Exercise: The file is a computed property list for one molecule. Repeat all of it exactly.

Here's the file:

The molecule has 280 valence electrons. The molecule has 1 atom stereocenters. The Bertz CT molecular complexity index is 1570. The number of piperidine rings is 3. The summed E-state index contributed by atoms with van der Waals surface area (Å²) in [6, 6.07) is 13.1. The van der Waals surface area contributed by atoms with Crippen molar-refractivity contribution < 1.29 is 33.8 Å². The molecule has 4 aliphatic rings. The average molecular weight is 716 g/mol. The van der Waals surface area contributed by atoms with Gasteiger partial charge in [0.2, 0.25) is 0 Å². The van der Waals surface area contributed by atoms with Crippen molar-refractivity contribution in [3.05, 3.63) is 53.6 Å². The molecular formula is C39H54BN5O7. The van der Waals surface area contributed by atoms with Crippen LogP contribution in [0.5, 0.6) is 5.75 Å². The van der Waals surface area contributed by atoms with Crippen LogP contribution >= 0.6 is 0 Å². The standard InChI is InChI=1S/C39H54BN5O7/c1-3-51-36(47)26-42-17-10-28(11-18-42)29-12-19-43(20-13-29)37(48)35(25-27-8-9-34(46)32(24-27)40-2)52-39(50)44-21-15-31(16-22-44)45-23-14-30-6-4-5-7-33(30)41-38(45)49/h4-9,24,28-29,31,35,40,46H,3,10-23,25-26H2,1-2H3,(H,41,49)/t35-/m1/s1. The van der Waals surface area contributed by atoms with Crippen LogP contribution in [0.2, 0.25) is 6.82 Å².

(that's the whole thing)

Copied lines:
The molecule has 280 valence electrons. The molecule has 1 atom stereocenters. The Bertz CT molecular complexity index is 1570. The number of piperidine rings is 3. The summed E-state index contributed by atoms with van der Waals surface area (Å²) in [6, 6.07) is 13.1. The van der Waals surface area contributed by atoms with Crippen molar-refractivity contribution < 1.29 is 33.8 Å². The molecule has 4 aliphatic rings. The average molecular weight is 716 g/mol. The van der Waals surface area contributed by atoms with Gasteiger partial charge in [0.2, 0.25) is 0 Å². The van der Waals surface area contributed by atoms with Crippen molar-refractivity contribution in [3.05, 3.63) is 53.6 Å². The molecular formula is C39H54BN5O7. The van der Waals surface area contributed by atoms with Crippen LogP contribution in [0.5, 0.6) is 5.75 Å². The van der Waals surface area contributed by atoms with Crippen LogP contribution >= 0.6 is 0 Å². The standard InChI is InChI=1S/C39H54BN5O7/c1-3-51-36(47)26-42-17-10-28(11-18-42)29-12-19-43(20-13-29)37(48)35(25-27-8-9-34(46)32(24-27)40-2)52-39(50)44-21-15-31(16-22-44)45-23-14-30-6-4-5-7-33(30)41-38(45)49/h4-9,24,28-29,31,35,40,46H,3,10-23,25-26H2,1-2H3,(H,41,49)/t35-/m1/s1. The van der Waals surface area contributed by atoms with Crippen LogP contribution in [0.2, 0.25) is 6.82 Å².